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How to Measure in Education

Nature volume 110, page 601 (04 November 1922) | Download Citation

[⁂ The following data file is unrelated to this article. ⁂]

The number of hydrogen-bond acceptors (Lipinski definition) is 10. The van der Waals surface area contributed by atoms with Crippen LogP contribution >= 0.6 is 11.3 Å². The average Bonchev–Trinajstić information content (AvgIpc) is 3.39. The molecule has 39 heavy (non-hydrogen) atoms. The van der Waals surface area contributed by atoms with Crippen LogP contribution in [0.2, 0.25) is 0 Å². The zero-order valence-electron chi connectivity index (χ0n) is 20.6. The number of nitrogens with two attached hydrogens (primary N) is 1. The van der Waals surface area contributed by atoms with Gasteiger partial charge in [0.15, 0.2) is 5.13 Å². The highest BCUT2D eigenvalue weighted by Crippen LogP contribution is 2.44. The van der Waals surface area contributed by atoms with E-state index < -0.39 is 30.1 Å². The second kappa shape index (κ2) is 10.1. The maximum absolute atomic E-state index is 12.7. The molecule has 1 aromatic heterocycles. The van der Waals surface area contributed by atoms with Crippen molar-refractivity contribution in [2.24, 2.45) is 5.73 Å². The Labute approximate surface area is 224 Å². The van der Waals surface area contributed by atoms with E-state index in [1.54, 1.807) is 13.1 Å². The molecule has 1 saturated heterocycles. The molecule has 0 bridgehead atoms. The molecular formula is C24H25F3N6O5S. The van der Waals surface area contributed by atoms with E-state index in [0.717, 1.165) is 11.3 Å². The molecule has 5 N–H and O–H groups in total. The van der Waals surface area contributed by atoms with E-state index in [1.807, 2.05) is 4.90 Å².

IN the work under notice an attempt is made to show that everything in education must submit to statistical measurement or be condemned as worthless. Fourteen theses in praise of measurement are blazoned in large type at the outset. One of them states, “To the extent that any goal of education is intangible it is worthless”; as this is given not only the dignity of capitals but also the embellishment of inverted commas it presumably conveys some meaning to the author. Education in this book means a few of the elements of instruction, such as reading, writing, and the mechanical parts of arithmetic and composition. An elaborate analysis is given of how to diagnose defects in reading, and ignoring the analysis, we are told that “there are more failures due to failure of interest than the world dreams of.” The schoolmaster who has important tasks in education other than those of teaching mechanical elements would greatly value some help in measuring the interest of his pupils, but will ask in vain. The importance of carefully framed instructions in giving tests is rightly stressed, but we are told that such "instructions should equalize interest."To accomplish this the pupil must, apparently, be told how important it is to do well in a test. If he is refractory, or keen on other things in school besides tests, the advice may not be effective. Masters, however, are in a worse plight, for the tests are used not only to measure the pupils, but also the teaching and the teachers; and that form of measurement is said to be of most service “which does not require a previous acquaintance with the pupils.”

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